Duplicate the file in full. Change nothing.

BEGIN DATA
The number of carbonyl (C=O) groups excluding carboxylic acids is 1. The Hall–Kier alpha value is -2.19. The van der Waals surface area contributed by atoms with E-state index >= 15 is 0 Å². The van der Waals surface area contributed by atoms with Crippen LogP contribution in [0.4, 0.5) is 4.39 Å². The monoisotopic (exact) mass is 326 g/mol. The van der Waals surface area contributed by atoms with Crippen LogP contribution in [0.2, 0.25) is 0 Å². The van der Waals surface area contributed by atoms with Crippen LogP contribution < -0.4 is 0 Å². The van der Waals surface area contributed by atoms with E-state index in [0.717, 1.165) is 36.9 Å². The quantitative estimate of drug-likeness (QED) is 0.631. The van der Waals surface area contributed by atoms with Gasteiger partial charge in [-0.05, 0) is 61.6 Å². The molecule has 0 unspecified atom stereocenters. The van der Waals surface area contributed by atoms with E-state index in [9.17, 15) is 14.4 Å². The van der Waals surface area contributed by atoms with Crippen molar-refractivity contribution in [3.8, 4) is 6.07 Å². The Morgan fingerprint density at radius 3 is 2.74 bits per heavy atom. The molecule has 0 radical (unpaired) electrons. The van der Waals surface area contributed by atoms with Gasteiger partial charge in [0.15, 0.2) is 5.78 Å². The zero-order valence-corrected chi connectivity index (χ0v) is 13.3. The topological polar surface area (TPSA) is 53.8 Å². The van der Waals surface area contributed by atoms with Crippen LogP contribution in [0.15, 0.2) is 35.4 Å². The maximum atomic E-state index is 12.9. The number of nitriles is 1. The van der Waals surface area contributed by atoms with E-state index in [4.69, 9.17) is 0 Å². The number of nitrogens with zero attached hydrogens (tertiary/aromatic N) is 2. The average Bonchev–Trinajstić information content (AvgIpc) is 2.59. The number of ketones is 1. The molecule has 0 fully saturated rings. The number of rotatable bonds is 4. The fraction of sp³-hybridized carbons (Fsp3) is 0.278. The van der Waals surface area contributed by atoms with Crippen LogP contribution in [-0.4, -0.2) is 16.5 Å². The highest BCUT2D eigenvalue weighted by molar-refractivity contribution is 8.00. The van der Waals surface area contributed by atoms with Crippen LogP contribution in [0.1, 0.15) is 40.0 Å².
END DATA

The number of carbonyl (C=O) groups excluding carboxylic acids is 1. The Hall–Kier alpha value is -2.19. The van der Waals surface area contributed by atoms with E-state index >= 15 is 0 Å². The van der Waals surface area contributed by atoms with Crippen LogP contribution in [0.4, 0.5) is 4.39 Å². The monoisotopic (exact) mass is 326 g/mol. The van der Waals surface area contributed by atoms with Crippen LogP contribution in [0.2, 0.25) is 0 Å². The van der Waals surface area contributed by atoms with Crippen LogP contribution < -0.4 is 0 Å². The van der Waals surface area contributed by atoms with E-state index in [0.717, 1.165) is 36.9 Å². The quantitative estimate of drug-likeness (QED) is 0.631. The van der Waals surface area contributed by atoms with Gasteiger partial charge in [-0.05, 0) is 61.6 Å². The molecule has 0 unspecified atom stereocenters. The van der Waals surface area contributed by atoms with E-state index in [9.17, 15) is 14.4 Å². The van der Waals surface area contributed by atoms with Crippen molar-refractivity contribution in [3.8, 4) is 6.07 Å². The Morgan fingerprint density at radius 3 is 2.74 bits per heavy atom. The molecule has 0 radical (unpaired) electrons. The van der Waals surface area contributed by atoms with Gasteiger partial charge in [0.15, 0.2) is 5.78 Å². The zero-order valence-corrected chi connectivity index (χ0v) is 13.3. The topological polar surface area (TPSA) is 53.8 Å². The van der Waals surface area contributed by atoms with Crippen LogP contribution in [0.15, 0.2) is 35.4 Å². The maximum atomic E-state index is 12.9. The number of nitriles is 1. The van der Waals surface area contributed by atoms with E-state index in [4.69, 9.17) is 0 Å². The number of nitrogens with zero attached hydrogens (tertiary/aromatic N) is 2. The average Bonchev–Trinajstić information content (AvgIpc) is 2.59. The number of ketones is 1. The molecule has 0 fully saturated rings. The number of rotatable bonds is 4. The fraction of sp³-hybridized carbons (Fsp3) is 0.278. The van der Waals surface area contributed by atoms with Crippen LogP contribution in [-0.4, -0.2) is 16.5 Å². The highest BCUT2D eigenvalue weighted by molar-refractivity contribution is 8.00. The van der Waals surface area contributed by atoms with Crippen LogP contribution in [0.1, 0.15) is 40.0 Å².